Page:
The retail apocolypse may be here says David Courtier-Dutton, CEO of SoundOut
Back in the first dotcom boom of the late 1990’s, internet analysts were predicting the imminent death of the high street. This didn’t happen, but 15 years on, we may finally be at the point where this retail apocalypse will finally arrive.
The relationship between retailer and consumer is evolving rapidly – it used to be more akin to a one-to-many relationship with the retailer truly knowing their customers and customer insight/focus groups helping to drive innovation, but increasingly this has become a many-to-many relationship and now the consumer is in charge.
This is most notable in fast fashion, with teenagers as likely to buy online from Asos, BooHoo or Misguided as New Look, Topshop or Primark. Brand loyalty is all but gone.
According to David Courtier-Dutton, what was a pull model (shoppers come to the bricks and mortar stores) has become a push model – retailers are frantically trying to chase consumers, machinegunning them with emails, promotions and ‘targeted’ marketing.
Right now, the traditional retailers are losing and the market is getting tougher with retail prices falling every month for the last 36 months and clothing down a whopping 7% year on year.
“Looking down the UK high street, there is only one business that stands out as truly successful – and that is Zara. Zara controls its entire supply chain meaning it can take a design from concept to store in just 4 weeks and then use real time sales feedback to restock or design and manufacture new designs to meet emerging trends.” says Courtier-Dutton.
“Zara competitors cannot replicate this as they have resorted to the cheapest manufacture in the Far East to stay competitive, a strategy that involves longer lead times and kneecaps their ability to compete.”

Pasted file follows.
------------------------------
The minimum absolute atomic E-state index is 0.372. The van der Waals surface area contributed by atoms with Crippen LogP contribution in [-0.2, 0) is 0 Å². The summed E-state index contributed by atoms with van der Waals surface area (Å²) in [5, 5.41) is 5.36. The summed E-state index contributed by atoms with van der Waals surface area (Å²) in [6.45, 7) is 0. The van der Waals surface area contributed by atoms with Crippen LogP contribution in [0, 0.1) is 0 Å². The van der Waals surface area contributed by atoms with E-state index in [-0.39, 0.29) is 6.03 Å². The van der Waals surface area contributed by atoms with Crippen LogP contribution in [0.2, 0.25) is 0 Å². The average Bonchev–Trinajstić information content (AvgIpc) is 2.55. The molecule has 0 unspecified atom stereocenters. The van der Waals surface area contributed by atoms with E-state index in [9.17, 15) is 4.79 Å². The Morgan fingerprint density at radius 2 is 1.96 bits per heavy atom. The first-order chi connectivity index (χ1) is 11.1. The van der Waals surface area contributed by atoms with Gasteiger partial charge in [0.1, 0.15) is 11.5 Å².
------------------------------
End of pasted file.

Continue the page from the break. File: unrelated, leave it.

So is this the end for many of the existing fashion retailers, will they fall one by one like BHS, or will the approaching precipice drive adoption of new technologies that change the conversation with their customers? Put another way, how can they out-Zara Zara?
“Zara tests a design in store and if it sells fast they ramp up manufacture. In effect, they ask the customer what they like then go and produce it, knowing that it will sell. Contrast this with other fast fashion retailers who use their gut to decide what will sell, manufacturing everything and then putting it in store only to find it doesn’t. The ability to trial all your products with potential customers before buying stock would transform the average retailer’s business and also cut down on the chronic waste in the industry.” Explains Courtier-Dutton.
“At SoundOut this is exactly what we do, and the retailers we are working with are seeing dramatic results. We have over 1.5 million consumers rating and reviewing new products and can predict on a product by product basis what will sell and how strongly. This enables retailers to only order what they know will sell and calibrating this feedback with what actually sells in store we can continually finetune the predictions.”
So where will this all lead? Ultimately retailers will be able just the right amount of stock to ensure a sellout on every line every time. Although promotions will always be around, the need for set piece sales will no longer be necessary. Knowing there may never be a discount means that perceived rarity will drive full price sales. Companies like TK Maxx will struggle to find discounted stock and the online flash sales sites will have nothing to sell.
This in turn will lead to dramatically improved margins, leaner, smarter retail organisations and significantly less clothing ending up in landfill.
It could even negate the need for the mass sales frenzies we call Black Friday and Cyber Monday …so enjoy it while you can…